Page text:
|Jean-Louis Forain [Public domain], Forain, Scène de Tribunal, via Wikimedia Commons|
When asked why they don't like to attend class X, function Y, or social event Z, the explanation is the same: the other people one encounters at these events are just too annoying.
Is it possible that people really are getting more annoying? In the nature of things it is a difficult thing to say, but I would just like to point out this: IF people are getting more annoying, the reasons might be connected to another social trend: the new profound ambivalence about judgmentalism.
I would say attitudes both for and against judgmentalism are both stronger than ever. On the anti-judgmentalism side, people are passionately committed to a live-and-let-slive style, to the idea that it's never anyone's right to tell anyone else how to live, how to behave, what clothes to wear, how to eat noodles, yada yada yada.
But also on the side of anti-judgmentalism is the new extreme reluctance to express dismay with others' behavior in person, even when you're clearly in the right.
For example: I like to work at a university library, and I make a point of seeking out the "quiet section," and still there are frequently people who will not shut up. I mean, it's one thing to exchange a few sentences, but these people are carrying on whole animated conversations. However annoying they get, no one except me ever confronts them, or even gives them a frown or a side-eye glance. People just ignore it. BUT: when I confront talkers and the talkers quiet down, I frequently get thanked for intervening. People want quiet; I think they're just reluctant to express any negative judgment about anyone else's behavior.
I saw a particularly extreme example of this the other day. I was in a long line, where people were lining up in a particularly dumb way that took up all the space and didn't allow people to pass by. A young woman wanted to pass by, but couldn't; since they were all facing forward they didn't see her. All she had to say was "excuse me" and push forward. But she didn't. She just stood there with an increasingly annoyed look on her face, waiting, waiting, waiting for the way in front of her to open up. This is extreme reluctance to criticize others.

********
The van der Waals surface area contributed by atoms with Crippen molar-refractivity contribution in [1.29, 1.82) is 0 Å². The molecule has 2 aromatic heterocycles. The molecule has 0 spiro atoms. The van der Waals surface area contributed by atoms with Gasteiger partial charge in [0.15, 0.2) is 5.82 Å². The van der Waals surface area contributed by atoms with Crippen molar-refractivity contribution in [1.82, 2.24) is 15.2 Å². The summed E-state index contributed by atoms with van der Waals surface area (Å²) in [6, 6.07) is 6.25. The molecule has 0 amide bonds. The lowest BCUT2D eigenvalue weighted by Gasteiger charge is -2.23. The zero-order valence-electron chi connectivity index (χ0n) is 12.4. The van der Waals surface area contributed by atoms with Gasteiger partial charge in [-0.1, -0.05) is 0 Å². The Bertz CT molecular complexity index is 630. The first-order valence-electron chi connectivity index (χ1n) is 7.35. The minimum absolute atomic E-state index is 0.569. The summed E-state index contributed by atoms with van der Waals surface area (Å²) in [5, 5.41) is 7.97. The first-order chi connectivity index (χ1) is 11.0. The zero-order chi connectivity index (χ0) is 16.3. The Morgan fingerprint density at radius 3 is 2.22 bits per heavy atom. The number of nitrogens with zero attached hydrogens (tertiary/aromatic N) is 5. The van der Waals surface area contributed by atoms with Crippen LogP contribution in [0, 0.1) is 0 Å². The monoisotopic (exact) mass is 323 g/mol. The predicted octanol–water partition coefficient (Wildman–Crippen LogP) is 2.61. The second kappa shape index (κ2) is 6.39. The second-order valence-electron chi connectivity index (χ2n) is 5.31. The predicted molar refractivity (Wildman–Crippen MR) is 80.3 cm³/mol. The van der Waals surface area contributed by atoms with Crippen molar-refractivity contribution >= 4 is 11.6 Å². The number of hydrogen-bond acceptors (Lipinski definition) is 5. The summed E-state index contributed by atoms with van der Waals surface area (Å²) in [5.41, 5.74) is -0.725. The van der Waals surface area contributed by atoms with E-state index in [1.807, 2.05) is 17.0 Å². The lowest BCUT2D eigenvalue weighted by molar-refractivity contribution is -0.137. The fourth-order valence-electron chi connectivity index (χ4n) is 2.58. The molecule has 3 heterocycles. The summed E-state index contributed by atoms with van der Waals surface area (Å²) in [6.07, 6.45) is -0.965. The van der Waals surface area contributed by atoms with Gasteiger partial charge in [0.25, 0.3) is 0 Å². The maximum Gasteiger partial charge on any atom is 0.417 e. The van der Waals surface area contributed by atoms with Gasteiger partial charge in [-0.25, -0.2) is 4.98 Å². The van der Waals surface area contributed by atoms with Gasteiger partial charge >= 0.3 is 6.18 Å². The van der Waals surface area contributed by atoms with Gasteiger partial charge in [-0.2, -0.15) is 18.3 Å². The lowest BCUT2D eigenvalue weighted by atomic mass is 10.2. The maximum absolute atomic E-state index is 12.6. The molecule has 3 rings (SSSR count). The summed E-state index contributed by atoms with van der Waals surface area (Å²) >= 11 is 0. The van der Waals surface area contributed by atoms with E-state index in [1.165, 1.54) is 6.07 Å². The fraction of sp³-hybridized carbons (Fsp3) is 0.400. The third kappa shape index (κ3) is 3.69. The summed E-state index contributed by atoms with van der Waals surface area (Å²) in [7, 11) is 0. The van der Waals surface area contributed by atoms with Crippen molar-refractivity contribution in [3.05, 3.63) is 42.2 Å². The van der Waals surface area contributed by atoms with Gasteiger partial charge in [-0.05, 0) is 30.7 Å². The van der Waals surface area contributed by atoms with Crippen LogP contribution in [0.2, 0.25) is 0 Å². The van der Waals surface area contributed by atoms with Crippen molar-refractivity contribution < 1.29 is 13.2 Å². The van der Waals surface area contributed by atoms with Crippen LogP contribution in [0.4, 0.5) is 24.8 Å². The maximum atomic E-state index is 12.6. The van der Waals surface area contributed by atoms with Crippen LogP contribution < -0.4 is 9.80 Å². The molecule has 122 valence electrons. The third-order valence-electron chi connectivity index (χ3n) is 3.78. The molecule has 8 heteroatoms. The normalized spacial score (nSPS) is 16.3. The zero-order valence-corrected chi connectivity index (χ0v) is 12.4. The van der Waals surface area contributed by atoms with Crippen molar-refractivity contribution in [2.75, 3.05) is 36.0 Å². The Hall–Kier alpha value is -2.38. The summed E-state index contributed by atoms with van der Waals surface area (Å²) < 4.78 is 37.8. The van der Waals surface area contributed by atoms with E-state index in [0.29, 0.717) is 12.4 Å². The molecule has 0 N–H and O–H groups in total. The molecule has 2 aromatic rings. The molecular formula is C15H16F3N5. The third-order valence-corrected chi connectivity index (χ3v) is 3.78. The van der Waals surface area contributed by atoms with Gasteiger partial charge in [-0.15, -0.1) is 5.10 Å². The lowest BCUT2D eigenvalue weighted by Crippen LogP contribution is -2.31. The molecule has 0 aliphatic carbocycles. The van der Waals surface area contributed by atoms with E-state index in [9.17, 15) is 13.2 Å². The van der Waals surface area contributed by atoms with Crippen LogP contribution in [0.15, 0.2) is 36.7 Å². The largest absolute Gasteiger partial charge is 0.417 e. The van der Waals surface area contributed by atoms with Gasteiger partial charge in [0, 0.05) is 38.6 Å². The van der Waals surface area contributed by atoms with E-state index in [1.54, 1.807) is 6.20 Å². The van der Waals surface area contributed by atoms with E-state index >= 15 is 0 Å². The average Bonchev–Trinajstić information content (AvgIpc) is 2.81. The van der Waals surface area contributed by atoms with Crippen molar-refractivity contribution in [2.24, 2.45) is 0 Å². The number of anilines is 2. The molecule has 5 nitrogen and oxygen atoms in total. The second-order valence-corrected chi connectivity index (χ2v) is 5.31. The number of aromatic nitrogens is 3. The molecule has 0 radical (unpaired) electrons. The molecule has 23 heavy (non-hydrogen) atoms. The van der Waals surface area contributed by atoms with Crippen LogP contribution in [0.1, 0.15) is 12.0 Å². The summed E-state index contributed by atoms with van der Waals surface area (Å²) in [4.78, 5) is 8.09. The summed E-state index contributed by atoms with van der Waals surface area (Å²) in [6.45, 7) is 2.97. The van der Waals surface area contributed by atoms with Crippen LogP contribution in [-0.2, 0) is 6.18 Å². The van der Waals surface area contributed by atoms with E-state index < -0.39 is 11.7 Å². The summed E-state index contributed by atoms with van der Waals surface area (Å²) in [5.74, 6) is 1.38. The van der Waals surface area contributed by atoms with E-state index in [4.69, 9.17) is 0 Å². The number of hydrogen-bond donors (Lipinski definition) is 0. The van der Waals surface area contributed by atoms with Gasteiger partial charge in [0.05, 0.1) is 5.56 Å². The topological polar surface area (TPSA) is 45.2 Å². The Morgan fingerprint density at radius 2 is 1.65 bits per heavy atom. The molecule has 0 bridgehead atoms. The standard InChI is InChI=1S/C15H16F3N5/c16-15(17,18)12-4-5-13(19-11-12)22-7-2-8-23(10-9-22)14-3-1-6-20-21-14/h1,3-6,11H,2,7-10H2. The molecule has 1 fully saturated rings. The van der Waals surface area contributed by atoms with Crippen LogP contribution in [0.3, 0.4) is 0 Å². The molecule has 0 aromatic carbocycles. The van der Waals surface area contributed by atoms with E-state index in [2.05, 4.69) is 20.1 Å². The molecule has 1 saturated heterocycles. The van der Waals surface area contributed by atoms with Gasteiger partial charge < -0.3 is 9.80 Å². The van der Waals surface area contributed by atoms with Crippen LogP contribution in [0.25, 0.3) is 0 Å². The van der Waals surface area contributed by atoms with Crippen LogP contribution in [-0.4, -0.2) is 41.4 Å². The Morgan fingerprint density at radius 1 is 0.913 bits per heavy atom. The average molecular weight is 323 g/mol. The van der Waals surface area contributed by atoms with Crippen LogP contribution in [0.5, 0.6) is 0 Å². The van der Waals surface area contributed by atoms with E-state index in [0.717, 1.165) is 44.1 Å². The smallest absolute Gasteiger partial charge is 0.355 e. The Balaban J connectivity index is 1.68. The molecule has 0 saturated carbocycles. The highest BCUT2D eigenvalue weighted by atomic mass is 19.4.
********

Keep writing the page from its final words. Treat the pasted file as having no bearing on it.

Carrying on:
But on the pro-judgmentalism side I give you social media.
It's no secret that the internet is full of people judging, and expressing annoyance with, other people's words, thoughts, and actions. Sometimes it's in group form: "How typical of an X-type-person, to do offensive/thoughtless/clueless action Y." In that form, pro-judgmentalism often gets a pro-judgmentalist reply: "How dare you express a judgment about a group like that! It's unfair/a stereotype/generalization. Treat people as individuals."
Sometimes pro-judgmentalism goes right to individuals, with complaints about how friend X or acquaintance Y or colleague Z did something wrong -- say, by spending a lot of money on a wedding, or not spending a lot of money on a wedding, or being a vegetarian, or failing to be a vegetarian, or -- the classic of the genre -- breastfeeding incorrectly, failing to breastfeed, having opinions about breastfeeding, not having opinions about breastfeeding, etc. etc. etc.
One of the stranger manifestations of pro-judgmentalism is the intense bizarro judgmentalism about the bodies and behavior of celebrities. WTF is up with that? Is it all the judgmentalism everyone is refraining from in their ordinary IRL life that bursts forth in the having of opinions about the Kardashians weight and dating choices?
When did gossip pass beyond simple entertainment into the Zone Of The Ultimate Tribunal On Being An Acceptable Person?
It isn't too hard to see how anti-judgmentalism and pro-judgmentalism, especially working in tandem, can make being around other people difficult. Because on the one hand, the lack of basic simple reinforcement of good behavior like being quiet in the library and not standing in everyone's way means people are actually behaving in more annoying ways. And on the other hand, you know that whatever you do, you're being judged. Even if no one is saying anything -- especially if no one is saying anything -- there may be be opinions formed and traded and shared and written down about all the things you're doing.
When you think of it that way, it's a wonder we go out of the house at all.